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AsyncTask Android example


Question

I was reading about AsyncTask, and I tried the simple program below. But it does not seem to work. How can I make it work?

public class AsyncTaskActivity extends Activity {

    Button btn;

    /** Called when the activity is first created. */
    @Override
    public void onCreate(Bundle savedInstanceState) {
        super.onCreate(savedInstanceState);
        setContentView(R.layout.main);

        btn = (Button) findViewById(R.id.button1);
        btn.setOnClickListener((OnClickListener) this);
    }

    public void onClick(View view){
        new LongOperation().execute("");
    }

    private class LongOperation extends AsyncTask<String, Void, String> {
        @Override
        protected String doInBackground(String... params) {
            for(int i=0;i<5;i++) {
                try {
                    Thread.sleep(1000);
                } catch (InterruptedException e) {
                    // TODO Auto-generated catch block
                    e.printStackTrace();
                }
            }
            TextView txt = (TextView) findViewById(R.id.output);
            txt.setText("Executed");
            return null;
        }

        @Override
        protected void onPostExecute(String result) {
        }

        @Override
        protected void onPreExecute() {
        }

        @Override
        protected void onProgressUpdate(Void... values) {
        }
    }
}

I am just trying to change the label after 5 seconds in the background process.

This is my main.xml:

<?xml version="1.0" encoding="utf-8"?>
<LinearLayout xmlns:android="http://schemas.android.com/apk/res/android"
              android:layout_width="fill_parent"
              android:layout_height="fill_parent"
              android:orientation="vertical" >
    <ProgressBar
        android:id="@+id/progressBar"
        style="?android:attr/progressBarStyleHorizontal"
        android:layout_width="match_parent"
        android:layout_height="wrap_content"
        android:indeterminate="false"
        android:max="10"
        android:padding="10dip">
    </ProgressBar>
    <Button
        android:id="@+id/button1"
        android:layout_width="wrap_content"
        android:layout_height="wrap_content"
        android:text="Start Progress" >
    </Button>
    <TextView android:id="@+id/output"
        android:layout_width="match_parent"
        android:layout_height="wrap_content"
        android:text="Replace"/>
</LinearLayout>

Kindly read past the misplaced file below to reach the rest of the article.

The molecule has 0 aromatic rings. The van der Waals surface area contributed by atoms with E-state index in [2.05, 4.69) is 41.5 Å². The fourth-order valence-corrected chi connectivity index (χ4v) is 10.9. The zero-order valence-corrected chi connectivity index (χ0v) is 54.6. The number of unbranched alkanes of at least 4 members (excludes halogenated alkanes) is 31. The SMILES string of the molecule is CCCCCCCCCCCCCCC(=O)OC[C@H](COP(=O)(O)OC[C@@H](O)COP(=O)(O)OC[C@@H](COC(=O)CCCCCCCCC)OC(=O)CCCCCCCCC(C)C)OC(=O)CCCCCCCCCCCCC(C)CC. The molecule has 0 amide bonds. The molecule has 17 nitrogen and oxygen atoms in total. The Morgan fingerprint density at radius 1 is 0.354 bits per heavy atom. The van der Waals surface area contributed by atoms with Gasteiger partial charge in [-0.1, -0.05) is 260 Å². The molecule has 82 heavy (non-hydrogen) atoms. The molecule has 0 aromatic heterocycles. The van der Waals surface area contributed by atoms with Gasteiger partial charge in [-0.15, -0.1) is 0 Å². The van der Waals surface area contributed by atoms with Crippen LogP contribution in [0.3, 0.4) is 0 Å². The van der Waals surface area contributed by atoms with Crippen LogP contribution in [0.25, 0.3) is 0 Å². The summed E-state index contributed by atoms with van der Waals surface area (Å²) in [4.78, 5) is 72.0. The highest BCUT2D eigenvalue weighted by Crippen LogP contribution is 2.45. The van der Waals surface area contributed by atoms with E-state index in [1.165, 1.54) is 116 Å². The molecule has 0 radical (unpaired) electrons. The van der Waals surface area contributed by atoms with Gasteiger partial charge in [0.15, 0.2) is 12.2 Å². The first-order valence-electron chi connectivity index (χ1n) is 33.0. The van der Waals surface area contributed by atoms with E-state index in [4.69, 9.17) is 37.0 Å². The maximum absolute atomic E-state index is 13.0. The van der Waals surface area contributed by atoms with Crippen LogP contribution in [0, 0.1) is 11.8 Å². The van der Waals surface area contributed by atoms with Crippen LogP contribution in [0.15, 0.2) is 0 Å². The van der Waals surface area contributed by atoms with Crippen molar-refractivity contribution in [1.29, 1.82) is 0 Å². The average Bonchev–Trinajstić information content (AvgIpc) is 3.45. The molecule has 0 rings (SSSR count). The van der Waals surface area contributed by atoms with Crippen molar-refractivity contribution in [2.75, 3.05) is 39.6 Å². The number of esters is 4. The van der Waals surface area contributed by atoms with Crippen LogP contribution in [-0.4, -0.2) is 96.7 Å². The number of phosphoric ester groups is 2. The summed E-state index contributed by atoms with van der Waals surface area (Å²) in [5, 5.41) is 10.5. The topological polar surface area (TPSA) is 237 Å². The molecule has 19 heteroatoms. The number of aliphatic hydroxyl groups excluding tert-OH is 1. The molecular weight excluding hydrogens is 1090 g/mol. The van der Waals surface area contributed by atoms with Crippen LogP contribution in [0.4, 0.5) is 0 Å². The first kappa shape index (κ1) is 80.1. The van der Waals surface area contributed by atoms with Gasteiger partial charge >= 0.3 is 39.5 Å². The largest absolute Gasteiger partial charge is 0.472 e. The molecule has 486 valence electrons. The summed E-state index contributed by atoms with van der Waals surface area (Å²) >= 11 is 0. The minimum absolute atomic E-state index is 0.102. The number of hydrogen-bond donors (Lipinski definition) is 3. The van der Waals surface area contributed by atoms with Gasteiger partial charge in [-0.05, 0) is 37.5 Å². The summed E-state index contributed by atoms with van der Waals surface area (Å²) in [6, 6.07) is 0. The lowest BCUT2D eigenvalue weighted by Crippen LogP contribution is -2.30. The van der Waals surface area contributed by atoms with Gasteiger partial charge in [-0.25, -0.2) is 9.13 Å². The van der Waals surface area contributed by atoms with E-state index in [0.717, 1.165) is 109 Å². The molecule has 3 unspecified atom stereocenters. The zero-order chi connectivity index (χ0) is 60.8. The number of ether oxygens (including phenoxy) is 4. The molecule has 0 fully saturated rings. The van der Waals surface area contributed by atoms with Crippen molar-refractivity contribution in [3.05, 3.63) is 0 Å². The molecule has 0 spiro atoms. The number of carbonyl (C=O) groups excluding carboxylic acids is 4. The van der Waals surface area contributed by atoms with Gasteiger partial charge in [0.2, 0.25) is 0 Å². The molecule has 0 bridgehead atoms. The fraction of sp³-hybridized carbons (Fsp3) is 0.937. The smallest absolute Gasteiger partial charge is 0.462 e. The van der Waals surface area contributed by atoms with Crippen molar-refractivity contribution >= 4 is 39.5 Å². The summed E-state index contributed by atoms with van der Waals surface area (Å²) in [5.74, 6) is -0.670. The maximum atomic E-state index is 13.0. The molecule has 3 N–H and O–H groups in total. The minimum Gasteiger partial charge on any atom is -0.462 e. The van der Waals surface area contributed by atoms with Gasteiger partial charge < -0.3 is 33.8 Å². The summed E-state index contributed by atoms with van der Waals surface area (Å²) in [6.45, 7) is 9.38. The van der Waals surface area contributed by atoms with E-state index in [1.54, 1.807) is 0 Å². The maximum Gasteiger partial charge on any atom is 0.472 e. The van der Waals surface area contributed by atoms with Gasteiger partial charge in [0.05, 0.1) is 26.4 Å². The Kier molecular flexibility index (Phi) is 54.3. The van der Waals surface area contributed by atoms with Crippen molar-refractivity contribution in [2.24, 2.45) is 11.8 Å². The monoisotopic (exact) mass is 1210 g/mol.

2019/01/24
1
684
1/24/2019 2:05:59 PM

Accepted Answer

Ok, you are trying to access the GUI via another thread. This, in the main, is not good practice.

The AsyncTask executes everything in doInBackground() inside of another thread, which does not have access to the GUI where your views are.

preExecute() and postExecute() offer you access to the GUI before and after the heavy lifting occurs in this new thread, and you can even pass the result of the long operation to postExecute() to then show any results of processing.

See these lines where you are later updating your TextView:

TextView txt = findViewById(R.id.output);
txt.setText("Executed");

Put them in onPostExecute().

You will then see your TextView text updated after the doInBackground completes.

I noticed that your onClick listener does not check to see which View has been selected. I find the easiest way to do this is via switch statements. I have a complete class edited below with all suggestions to save confusion.

import android.app.Activity;
import android.os.AsyncTask;
import android.os.Bundle;
import android.provider.Settings.System;
import android.view.View;
import android.widget.Button;
import android.widget.TextView;
import android.view.View.OnClickListener;

public class AsyncTaskActivity extends Activity implements OnClickListener {

    Button btn;
    AsyncTask<?, ?, ?> runningTask;

    @Override
    protected void onCreate(Bundle savedInstanceState) {
        super.onCreate(savedInstanceState);
        setContentView(R.layout.main);
        btn = findViewById(R.id.button1);

        // Because we implement OnClickListener, we only
        // have to pass "this" (much easier)
        btn.setOnClickListener(this);
    }

    @Override
    public void onClick(View view) {
        // Detect the view that was "clicked"
        switch (view.getId()) {
        case R.id.button1:
            if (runningTask != null)
                runningTask.cancel(true);
            runningTask = new LongOperation();
            runningTask.execute();
            break;
        }
    }

    @Override
    protected void onDestroy() {
        super.onDestroy();
        // Cancel running task(s) to avoid memory leaks
        if (runningTask != null)
            runningTask.cancel(true);
    }

    private final class LongOperation extends AsyncTask<Void, Void, String> {

        @Override